It's a nice place, this subdivision where I live. Nothing fancy, but attractive enough, and the people are friendly.
With its endless cul-de-sacs and diverse population, Plantation often strikes me as America in a microcosm.
And that's not always good.
These days the common demon is bicycle theft. As in other neighborhoods, bikes are being snatched from driveways, garages and the community playground.
They are being abandoned, destroyed and _ some say _ resold in a kind of kiddie underground market.
"Many times the bikes are just "taken' by kids that want a ride to another place in our community, and then the bike is discarded," says a notice in the homeowners' newsletter.
Residents, it goes on to say, are invited to register their bicycles for free at the clubhouse, making them easier to recover in case of a theft.
Register our bikes?
The idea is not all that radical, says Tom Jones, manager of the community association. A retired Army colonel, Jones got the idea at a military base.
He showed me dozens of reclaimed bikes in a shed near the swimming pool. Unable to establish ownership with any certainty, he will probably turn them over to the Hillsborough Sheriff's Office.
How widespread is bicycle theft?
The homeowners' bulletin, which lists calls to the resident-financed "courtesy patrol," reported two bikes stolen, five found and three returned in June. That's a fairly typical level of activity for the officers, but nowhere near the extent of the problem.
Just ask the kids along the bike paths that crisscross our park.
"I was in the pool when I heard that someone took my bike," says Aaron Jackson, 15. "He threw it in the back of a car. By the time I got there, he was gone." His parents bought him a new bike, he said, but "that one was stolen, too."
Tommy Parker, 14, says, "I let someone borrow my bike who I shouldn't have." The bike cost him $136, money he earned mowing lawns.
When Tommy confronted the youth later, "he said someone had stolen it from him." His mother got involved, he said, and recovered the bike from behind the boy's home.
Rumor has it that kids throughout these suburbs will offer to procure you a stolen bike for $5 or $10. Kenny Golomb, also a onetime bike theft victim, said someone at Lake Park offered to sell him a bike for $15.
You're probably asking yourself, is this kind of nonsense any different than when we were kids?
Some of Plantation's elders think it is.
Bike theft today is more widespread, they say. It's more thoughtless. It's more, well, malicious.
"We get 'em trashed, the wheels off and the handlebars bent," Jones says. "They throw them in the bushes. If we ever drained the lakes, we'd find a lot more."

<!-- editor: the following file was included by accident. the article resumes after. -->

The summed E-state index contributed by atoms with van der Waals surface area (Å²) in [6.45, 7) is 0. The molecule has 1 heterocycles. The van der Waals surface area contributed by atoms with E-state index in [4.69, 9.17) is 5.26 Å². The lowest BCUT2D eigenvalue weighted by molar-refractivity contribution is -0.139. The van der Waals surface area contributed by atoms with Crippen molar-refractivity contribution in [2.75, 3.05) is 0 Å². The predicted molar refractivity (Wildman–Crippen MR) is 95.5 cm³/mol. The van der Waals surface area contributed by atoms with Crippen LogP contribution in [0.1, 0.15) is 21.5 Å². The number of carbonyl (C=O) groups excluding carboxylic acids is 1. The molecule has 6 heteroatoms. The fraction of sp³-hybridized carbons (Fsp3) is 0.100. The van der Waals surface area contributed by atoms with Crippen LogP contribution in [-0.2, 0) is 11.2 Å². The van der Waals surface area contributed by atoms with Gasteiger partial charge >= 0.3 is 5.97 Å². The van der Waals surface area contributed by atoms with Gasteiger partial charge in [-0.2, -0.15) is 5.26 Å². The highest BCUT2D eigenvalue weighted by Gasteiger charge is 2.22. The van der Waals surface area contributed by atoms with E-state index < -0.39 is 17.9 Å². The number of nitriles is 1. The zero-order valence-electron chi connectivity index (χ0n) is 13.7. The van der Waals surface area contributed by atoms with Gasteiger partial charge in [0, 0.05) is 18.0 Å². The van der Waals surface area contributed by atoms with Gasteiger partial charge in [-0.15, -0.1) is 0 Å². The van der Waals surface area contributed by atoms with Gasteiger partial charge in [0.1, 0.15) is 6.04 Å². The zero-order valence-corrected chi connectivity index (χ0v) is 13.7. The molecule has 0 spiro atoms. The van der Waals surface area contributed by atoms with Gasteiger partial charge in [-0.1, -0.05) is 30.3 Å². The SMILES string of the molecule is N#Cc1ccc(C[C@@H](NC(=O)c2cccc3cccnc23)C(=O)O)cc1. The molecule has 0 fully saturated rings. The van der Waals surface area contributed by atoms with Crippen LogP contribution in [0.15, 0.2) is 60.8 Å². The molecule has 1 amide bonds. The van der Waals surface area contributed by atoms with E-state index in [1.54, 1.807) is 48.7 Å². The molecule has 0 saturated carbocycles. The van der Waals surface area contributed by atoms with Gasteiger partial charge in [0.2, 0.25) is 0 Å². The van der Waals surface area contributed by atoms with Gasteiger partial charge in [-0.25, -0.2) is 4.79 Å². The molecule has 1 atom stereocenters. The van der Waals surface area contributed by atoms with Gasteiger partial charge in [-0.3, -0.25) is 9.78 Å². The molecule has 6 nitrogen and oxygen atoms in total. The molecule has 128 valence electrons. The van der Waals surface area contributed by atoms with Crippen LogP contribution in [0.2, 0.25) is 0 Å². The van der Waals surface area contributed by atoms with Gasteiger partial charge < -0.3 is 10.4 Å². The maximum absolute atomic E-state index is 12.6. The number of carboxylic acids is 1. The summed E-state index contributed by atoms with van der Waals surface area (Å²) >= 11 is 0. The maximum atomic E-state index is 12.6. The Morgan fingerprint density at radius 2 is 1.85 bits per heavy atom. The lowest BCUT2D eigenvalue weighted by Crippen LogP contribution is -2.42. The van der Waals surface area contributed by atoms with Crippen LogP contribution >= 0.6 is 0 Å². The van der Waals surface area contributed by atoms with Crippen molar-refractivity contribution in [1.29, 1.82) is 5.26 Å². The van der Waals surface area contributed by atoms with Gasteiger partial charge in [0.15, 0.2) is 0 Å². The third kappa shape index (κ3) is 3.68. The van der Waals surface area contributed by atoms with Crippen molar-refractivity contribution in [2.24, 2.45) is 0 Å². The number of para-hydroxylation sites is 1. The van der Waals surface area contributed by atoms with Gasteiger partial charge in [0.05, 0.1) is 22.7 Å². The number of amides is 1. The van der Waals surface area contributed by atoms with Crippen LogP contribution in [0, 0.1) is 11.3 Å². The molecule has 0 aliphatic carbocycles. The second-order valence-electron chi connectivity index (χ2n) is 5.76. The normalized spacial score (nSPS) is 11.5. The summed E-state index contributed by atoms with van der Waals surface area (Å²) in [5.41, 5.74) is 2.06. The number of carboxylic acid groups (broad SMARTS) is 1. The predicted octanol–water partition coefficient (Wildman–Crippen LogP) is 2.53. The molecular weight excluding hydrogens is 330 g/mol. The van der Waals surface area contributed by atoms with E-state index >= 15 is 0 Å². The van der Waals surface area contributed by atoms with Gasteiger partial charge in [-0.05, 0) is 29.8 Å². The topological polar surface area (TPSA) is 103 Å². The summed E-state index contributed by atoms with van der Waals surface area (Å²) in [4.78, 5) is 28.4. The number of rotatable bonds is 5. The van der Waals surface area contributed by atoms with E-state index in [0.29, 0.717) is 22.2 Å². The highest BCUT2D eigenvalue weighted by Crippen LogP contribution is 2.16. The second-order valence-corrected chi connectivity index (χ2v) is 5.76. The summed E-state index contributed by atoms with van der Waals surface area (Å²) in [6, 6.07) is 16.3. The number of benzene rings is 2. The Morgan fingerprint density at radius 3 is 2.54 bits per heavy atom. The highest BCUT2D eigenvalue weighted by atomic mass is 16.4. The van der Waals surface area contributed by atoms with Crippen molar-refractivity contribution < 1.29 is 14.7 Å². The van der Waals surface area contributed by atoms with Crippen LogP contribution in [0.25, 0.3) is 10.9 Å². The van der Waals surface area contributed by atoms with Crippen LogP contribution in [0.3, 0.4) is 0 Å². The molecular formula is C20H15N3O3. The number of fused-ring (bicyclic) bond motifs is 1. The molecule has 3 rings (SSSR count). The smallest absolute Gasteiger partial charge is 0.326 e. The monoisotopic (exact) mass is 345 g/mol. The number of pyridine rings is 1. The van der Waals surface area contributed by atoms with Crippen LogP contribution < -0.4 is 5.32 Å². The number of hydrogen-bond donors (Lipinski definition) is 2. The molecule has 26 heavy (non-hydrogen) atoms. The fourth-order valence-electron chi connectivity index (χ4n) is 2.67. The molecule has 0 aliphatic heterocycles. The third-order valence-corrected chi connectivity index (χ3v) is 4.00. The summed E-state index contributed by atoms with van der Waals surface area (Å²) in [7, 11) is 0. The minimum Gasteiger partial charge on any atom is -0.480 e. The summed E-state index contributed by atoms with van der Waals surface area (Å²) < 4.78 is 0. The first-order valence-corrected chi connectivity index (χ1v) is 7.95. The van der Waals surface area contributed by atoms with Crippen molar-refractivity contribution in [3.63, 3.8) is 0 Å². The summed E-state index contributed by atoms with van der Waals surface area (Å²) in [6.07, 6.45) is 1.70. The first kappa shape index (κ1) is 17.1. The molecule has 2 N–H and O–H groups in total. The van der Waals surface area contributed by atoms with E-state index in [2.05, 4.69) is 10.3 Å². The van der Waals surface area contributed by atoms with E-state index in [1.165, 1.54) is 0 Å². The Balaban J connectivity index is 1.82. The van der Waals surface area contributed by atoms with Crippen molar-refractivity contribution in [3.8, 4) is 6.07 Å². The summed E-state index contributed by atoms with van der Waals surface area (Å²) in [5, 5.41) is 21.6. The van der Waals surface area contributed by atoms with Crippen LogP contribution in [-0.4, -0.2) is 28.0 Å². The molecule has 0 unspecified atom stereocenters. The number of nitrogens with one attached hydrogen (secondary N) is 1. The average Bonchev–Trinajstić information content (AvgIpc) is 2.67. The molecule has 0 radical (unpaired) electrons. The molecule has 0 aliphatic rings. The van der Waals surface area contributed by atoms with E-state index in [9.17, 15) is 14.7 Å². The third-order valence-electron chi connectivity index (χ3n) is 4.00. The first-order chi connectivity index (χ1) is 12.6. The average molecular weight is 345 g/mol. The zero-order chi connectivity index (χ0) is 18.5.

While some will tell you the bikes are simply "borrowed" and others suggest the culprits are just bored, teens say the bikes and bike parts are being sold in pawn shops, sometimes for drug money.
In my day, I guess, nice middle-class kids worked for their drug money.
Like any juvenile crime, bike theft would not be so pervasive were it not for a shameful lack of parental supervision.
Tommy says that when his mother confronted the young man who had taken his bike, the father told her, "he comes home with a lot of different bikes all the time."
Jones, describing similar incidents, just shakes his head.
"I would think a parent would find it strange that a kid would bring home a strange bike, but I guess some parents don't," he says.
Jones is of a generation that thinks too many children are receiving too little guidance at home. "They have no respect for authority, for organizations or institutions," he says. "They have no respect for any of that."
Call him old-fashioned, but you can't dispute the logic.
I mean, what kind of parent does not know his child's bike?
And Jones gets no argument from 35-year-old Jill Golomb, his neighbor and Kenny's mother.
"Kids are left alone too long," Golomb says. "They have no supervision. I work part-time, but I'm here for my kids. People need to take more interest in their kids."
To try and fill some of these voids, Plantation offers a variety of children's activities. There are team sports, karate lessons and fishing tournaments; a summer day camp and, come fall, an after-school program. "We're trying to reach out to these kids, to work with them," Jones says.
A curfew has been in effect in the common areas for more than two years.
The bike registration program signed up only 10 residents in its first two weeks. But Jones hopes more will come forward as word spreads.
Of course, it also would help if kids locked their bikes. They don't, and that is perhaps the one thing that has not changed since we were children.
Still, Tommy Parker says, "Now I bring it inside my house at night."